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17-Inch Disconnect

Each mated pair of 17-inch disconnects contains two flapper valves, one on the orbiter side of the interface and one on the external tank side of the interface. Both valves in each disconnect pair are opened to permit propellant flow between the orbiter and the external tank. Before the separation of the external tank, both valves in each mated pair of disconnects are commanded closed by pneumatic (helium) pressure from the main propulsion system. The closure of both valves in each disconnect pair prevents propellant discharge from the external tank or orbiter at separation. Valve closure on the orbiter side of each disconnect also prevents contamination of the orbiter main propulsion system during landing and ground operations.

Inadvertent closure of either valve in a 17-inch disconnect during space shuttle main engine thrusting would stop propellant flow from the external tank to all three main engines. Catastrophic failure of the main engines and external tank feed lines would result.

To prevent inadvertent closure of the 17-inch disconnect valves during the main engine thrusting, a latch mechanism was added in the orbiter half of the disconnects. The latch mechanism provides a mechanical backup to the normal fluid-induced-open forces. The latch is mounted on a shaft in the flowstream so it overlaps both flappers and obstructs closure for any reason.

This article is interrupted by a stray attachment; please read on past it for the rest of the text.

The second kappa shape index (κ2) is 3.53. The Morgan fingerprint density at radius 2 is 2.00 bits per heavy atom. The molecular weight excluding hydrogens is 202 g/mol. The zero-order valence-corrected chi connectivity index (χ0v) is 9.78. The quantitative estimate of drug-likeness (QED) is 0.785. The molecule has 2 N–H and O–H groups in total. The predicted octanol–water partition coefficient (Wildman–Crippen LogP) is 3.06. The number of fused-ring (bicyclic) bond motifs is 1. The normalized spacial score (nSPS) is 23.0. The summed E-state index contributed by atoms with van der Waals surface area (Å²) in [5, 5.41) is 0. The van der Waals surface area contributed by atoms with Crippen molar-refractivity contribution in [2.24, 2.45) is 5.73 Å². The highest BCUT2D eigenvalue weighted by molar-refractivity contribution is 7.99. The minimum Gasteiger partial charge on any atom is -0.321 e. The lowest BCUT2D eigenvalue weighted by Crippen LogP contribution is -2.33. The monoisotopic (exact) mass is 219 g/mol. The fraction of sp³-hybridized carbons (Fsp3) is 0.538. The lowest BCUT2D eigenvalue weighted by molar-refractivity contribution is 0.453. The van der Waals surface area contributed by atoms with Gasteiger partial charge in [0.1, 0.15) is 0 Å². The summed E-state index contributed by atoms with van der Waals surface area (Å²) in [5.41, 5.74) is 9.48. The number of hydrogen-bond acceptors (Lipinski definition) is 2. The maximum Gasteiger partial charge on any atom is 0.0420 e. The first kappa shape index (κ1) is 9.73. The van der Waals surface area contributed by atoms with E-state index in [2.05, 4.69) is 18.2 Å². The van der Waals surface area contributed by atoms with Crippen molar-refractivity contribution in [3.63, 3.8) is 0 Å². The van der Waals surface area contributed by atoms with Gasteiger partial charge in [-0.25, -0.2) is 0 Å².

In preparation for external tank separation, both valves in each 17-inch disconnect are commanded closed. Pneumatic (helium) pressure from the main propulsion system causes the latch actuator to rotate the latch shaft in each orbiter 17-inch disconnect 90 degrees, thus freeing the flapper valves to close as required for external tank separation.

If the latch pneumatic actuator malfunctions, a backup mechanical separation capability is provided. When the orbiter umbilical initially moves away from the external tank umbilical, the mechanical latch disengages from the external tank flapper valve and permits the orbiter disconnect flapper to toggle the latch. This action permits both flappers to close.

During ground mating of the external tank to the orbiter, the latch engagement mechanism in each 17-inch disconnect provides a go/no-go verification that flapper angle rigging is within stability limits. Misrigged flappers will prevent full engagement of latch. The angle of each flapper in each disconnect is still carefully rigged within specific tolerances to assure basic stability independently of the latch safety feature.

Curator: Kim Dismukes | Responsible NASA Official: John Ira Petty | Updated: 04/07/2002
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